In a recent decision of the Federal Court a judge strongly differed with the decision that the Trade-Mark Opposition Board arrived at.
San Miguel Brewing International Limited (San Miguel Brewing) filed a trade mark application for the trade mark RED HORSE Design as shown below for use in association with beer, ale, pilsner, stout and bock. Molson Canada 2005 opposed the application on the basis that is was confusing with Molson’s BLACK HORSE ALE Design trade mark which for use in the association with ale is reproduced below, and other related marks.
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Molson‘s trade mark registration had been issued originally by the Newfoundland Trade Mark authorities in 1922.
The Trade-marks Opposition Board
The Board decision focused on whether the RED HORSE & Design trade mark was confusing with the registered trade mark BLACK HORSE. The design elements were said not to be an issue. On the critical question of the degree of resemblance between the marks the hearing officer found that the most striking portion of the mark was the word HORSE. Although the applicant’s design features were noteworthy they did not outweigh the significance of the words that dominate the center of the mark RED HORSE and the unique word HORSE. As a result it was said that the ideas suggested by each mark were similar and the degree of resemblance between the marks favoured Molson. As a result, the application was dismissed.
San Miguel Brewing appealed to the Federal Court. Included among the additional evidence filed by San Miguel Brewing was an affidavit which stated that a number of alcoholic beverages are sold in Canada in association with trade marks that contained the word HORSE. The trial judge thought that this evidence was material as it had not been brought to the Board’s attention and could have (and) should have made a difference.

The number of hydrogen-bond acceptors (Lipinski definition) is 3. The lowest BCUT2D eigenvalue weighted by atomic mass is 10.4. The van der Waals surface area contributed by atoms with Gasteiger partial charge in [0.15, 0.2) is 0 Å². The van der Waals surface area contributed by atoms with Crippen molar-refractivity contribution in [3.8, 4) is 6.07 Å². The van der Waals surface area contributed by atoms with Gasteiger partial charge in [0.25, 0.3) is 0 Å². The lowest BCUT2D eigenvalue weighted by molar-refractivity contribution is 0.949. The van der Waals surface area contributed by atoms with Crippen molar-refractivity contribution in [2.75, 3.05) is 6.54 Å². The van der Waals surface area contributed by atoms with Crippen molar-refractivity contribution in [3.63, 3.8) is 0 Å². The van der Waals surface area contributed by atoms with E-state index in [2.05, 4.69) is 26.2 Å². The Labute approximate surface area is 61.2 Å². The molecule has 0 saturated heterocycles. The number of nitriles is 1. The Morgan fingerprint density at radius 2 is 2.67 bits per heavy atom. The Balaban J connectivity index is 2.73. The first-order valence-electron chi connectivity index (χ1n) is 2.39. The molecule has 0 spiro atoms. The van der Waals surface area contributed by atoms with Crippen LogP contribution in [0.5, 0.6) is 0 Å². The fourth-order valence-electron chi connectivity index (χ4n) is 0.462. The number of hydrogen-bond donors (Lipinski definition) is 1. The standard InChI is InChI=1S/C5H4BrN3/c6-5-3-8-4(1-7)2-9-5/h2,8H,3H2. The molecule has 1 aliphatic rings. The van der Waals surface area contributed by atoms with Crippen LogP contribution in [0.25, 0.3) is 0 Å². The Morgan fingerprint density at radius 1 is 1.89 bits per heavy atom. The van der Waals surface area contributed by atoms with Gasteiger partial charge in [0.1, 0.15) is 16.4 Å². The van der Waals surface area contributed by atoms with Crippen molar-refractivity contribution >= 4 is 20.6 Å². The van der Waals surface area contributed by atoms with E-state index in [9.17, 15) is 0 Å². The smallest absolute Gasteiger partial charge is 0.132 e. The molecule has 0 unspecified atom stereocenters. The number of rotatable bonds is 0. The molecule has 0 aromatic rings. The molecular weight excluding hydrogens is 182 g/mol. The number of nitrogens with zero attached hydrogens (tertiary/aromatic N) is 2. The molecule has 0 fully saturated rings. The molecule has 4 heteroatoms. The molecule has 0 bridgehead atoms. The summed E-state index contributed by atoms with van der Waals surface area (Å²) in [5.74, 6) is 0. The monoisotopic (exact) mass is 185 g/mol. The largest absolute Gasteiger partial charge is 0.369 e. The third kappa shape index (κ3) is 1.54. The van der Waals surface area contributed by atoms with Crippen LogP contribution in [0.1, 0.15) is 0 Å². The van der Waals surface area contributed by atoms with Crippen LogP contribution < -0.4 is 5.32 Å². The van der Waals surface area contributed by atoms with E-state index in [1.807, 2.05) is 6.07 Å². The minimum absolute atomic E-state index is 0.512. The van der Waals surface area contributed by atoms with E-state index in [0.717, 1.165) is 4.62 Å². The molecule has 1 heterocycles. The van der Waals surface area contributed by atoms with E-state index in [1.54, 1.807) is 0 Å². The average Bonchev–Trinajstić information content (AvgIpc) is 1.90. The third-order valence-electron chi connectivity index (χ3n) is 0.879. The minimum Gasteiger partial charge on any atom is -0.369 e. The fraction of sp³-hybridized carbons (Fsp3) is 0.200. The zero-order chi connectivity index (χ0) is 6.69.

The judge began his reasons by saying that there was significant potential for the use of phrases such as “this is a horse of a different colour” or other equine or beer jokes. However, he said he would refrain from such frivolities as this was a case about beer and a case of beer is a serious matter.
The judge made reference to the appropriate authorities and said that when a confusion analysis is carried out the mark as a whole must be considered not portions of the mark. This is consistent with approaching “confusion” on the basis of first impression. Neither an expert, nor a court, should tease out and analyze each portion of the mark alone rather the court should consider the mark as it is encountered by the consumer as a whole and as a matter of first impression.
The judge said that the ordinary beer drinker is sensitive to the names of beers and to what they know and like. The test for confusion is premised on the ordinary beer drinking consumer. One look at the labels of RED HORSE and BLACK HORSE was sufficient to dispel any notion of confusion between RED HORSE (with just a horse’s head) and BLACK HORSE (with a horse in profile).
Finally, the judge said that if the hearing officer was correct Molson would be the beneficiary of a trade mark monopoly over the word HORSE of any colour in relation to beer. The breath of such an monopoly was unreasonable. As a result, it was concluded that the Board’s decision was neither correct nor reasonable.
While it is trite, in a confusion analysis it is the mark as a whole that must be considered not portions of it and on a first impression basis. However, it is a frequent occurrence in cases of this type that courts and counsel engage in a detailed analysis of each portion of the mark alone. It is also not unusual that opinions will vary.